Physical landscape shaping or influencing settlement pattern in the Caribbean is no new phenomena. Its occurrence has long persisted from the prominence of the Amerindians to present day societies, transcending cultural groups and races. The idea of physical landscape shaping settlement pattern is simple, people seek reason to settle and this reason for many is the physical landscape and how it may be used to their benefit. This essay seeks to capture the pervasive influence of physical landscape in shaping settlement pattern in the Caribbean.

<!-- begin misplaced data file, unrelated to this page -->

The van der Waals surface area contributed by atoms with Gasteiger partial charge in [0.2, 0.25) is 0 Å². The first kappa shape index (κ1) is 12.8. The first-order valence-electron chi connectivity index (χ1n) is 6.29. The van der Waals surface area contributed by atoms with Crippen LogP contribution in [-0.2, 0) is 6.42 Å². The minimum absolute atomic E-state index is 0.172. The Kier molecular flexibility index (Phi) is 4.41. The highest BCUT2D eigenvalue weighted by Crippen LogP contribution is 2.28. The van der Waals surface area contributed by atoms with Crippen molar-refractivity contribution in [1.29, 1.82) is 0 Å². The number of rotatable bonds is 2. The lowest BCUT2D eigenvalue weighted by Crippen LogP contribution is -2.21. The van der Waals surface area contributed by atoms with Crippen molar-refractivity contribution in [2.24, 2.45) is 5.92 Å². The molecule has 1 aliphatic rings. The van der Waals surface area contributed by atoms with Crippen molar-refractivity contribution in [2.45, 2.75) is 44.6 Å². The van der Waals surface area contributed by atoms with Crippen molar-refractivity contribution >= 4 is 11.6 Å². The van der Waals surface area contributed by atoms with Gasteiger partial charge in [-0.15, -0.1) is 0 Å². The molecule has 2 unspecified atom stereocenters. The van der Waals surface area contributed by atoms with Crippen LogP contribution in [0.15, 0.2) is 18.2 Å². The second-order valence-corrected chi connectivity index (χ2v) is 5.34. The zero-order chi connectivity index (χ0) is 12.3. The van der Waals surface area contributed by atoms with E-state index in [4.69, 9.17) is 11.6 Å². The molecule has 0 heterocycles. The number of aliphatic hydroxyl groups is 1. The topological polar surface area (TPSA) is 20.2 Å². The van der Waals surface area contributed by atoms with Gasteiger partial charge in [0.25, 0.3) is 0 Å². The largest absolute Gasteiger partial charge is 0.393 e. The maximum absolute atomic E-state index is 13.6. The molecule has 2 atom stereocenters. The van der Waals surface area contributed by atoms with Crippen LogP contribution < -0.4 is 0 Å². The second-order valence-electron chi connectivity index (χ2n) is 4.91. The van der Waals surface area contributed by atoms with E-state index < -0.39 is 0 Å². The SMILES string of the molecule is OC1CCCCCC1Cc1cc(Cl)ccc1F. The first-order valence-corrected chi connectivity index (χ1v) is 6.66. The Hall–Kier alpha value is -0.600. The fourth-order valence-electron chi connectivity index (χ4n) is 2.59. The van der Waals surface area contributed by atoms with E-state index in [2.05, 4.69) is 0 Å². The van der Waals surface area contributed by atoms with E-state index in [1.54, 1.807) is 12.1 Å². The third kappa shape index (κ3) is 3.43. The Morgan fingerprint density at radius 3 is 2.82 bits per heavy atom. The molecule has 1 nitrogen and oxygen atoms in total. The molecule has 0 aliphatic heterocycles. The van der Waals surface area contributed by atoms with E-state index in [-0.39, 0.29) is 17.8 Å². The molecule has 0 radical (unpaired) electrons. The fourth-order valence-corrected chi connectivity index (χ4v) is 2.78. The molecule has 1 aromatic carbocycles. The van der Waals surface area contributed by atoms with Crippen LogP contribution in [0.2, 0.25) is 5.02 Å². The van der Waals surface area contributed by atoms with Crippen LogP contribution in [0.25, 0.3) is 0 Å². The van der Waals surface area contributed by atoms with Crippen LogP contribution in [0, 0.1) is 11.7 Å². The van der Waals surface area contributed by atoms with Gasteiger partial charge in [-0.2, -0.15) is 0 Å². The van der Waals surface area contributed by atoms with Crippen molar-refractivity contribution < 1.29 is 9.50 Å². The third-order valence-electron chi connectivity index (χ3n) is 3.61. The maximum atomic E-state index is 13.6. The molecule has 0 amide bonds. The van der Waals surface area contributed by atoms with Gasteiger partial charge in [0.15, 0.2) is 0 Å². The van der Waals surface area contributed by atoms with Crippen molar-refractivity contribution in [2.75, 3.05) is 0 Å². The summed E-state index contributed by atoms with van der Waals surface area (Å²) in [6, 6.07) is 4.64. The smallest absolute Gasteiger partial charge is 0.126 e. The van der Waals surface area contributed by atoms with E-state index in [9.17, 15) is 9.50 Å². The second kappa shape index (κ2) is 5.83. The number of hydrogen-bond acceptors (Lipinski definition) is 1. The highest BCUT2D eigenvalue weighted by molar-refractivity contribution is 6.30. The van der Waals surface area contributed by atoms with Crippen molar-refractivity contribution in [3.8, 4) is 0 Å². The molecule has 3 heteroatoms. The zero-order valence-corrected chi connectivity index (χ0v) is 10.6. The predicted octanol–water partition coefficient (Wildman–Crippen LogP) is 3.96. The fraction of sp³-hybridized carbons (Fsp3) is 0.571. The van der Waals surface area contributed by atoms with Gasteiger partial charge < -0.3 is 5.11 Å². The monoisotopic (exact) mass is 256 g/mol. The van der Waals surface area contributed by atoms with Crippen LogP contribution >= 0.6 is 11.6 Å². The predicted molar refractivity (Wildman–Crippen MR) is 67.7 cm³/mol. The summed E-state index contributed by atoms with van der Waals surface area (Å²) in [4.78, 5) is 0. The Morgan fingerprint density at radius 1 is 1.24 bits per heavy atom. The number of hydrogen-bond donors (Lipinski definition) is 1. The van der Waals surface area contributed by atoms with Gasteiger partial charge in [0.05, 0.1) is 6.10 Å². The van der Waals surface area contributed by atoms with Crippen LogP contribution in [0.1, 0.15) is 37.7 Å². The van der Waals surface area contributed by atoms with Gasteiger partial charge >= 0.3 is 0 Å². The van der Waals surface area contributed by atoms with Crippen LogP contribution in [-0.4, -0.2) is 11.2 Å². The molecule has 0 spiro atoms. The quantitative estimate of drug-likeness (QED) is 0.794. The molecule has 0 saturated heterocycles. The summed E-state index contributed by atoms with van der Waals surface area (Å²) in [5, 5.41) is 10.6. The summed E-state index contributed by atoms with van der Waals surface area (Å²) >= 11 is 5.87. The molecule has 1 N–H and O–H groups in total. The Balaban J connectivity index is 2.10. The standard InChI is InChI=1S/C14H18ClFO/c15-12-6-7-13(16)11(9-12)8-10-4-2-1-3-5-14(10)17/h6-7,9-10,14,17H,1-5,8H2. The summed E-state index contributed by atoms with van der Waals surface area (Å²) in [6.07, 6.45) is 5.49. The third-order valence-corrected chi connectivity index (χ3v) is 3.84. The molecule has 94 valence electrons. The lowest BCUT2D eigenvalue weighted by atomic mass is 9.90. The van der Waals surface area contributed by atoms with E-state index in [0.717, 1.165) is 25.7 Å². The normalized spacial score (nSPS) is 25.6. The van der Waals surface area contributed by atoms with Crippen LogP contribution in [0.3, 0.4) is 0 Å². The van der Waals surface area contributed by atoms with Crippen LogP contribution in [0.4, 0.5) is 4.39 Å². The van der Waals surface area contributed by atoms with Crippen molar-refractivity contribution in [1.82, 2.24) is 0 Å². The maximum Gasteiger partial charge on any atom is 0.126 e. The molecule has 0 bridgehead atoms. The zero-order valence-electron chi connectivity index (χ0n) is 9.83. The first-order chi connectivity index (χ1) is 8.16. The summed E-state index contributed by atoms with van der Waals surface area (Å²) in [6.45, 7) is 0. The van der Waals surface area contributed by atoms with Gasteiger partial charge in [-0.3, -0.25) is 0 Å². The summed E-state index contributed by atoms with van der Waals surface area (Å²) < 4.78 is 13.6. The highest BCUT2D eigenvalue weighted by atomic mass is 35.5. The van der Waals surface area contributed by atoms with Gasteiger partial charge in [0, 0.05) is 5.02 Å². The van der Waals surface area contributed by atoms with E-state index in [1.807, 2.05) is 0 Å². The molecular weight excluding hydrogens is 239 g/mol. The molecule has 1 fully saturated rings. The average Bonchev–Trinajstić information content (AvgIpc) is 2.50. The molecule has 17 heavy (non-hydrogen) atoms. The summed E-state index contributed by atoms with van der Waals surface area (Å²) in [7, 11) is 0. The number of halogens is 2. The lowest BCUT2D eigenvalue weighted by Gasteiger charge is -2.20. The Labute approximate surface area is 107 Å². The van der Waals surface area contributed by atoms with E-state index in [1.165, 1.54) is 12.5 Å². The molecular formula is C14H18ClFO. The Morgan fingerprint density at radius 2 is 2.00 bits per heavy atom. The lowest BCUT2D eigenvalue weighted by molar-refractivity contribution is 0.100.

It is important to start at the inception of Caribbean history, a juncture in time where groups from the Asian continent migrated into the Americas in search of food which had eluded them during the 4th ice age. As they migrated they met upon undiscovered and untouched lands, abundant in resources. From the onset of their migration some began settling. The North American continent is one in which afforded with large expanses of flat lands suitable for a sedentary lifestyle. Those who that lifestyle appealed to settled in North America, started rearing animals and farming a plot of land and established permanent or semi-permanent settlements. The rest pressed on southwards making their way into Central America. Central America is so fitted with mountainous terrains and rivers that it proved suitable for the Amerindians who not only desired a sedentary lifestyle but one in which they were somewhat protected against enemy attack. Plateaus were prime locations for settlements in Central America as it provided the best of both worlds; protection but also land apt for cultivation of varying degree. Hence plateaus were characterized by a rich density of Amerindians. Rivers were a major component of life for these people as they were exceedingly dependent on it for irrigational, recreational as well as transportation purposes. Migration didn’t cease or halt in Central America. The Amerindians continued pressing onwards and in...
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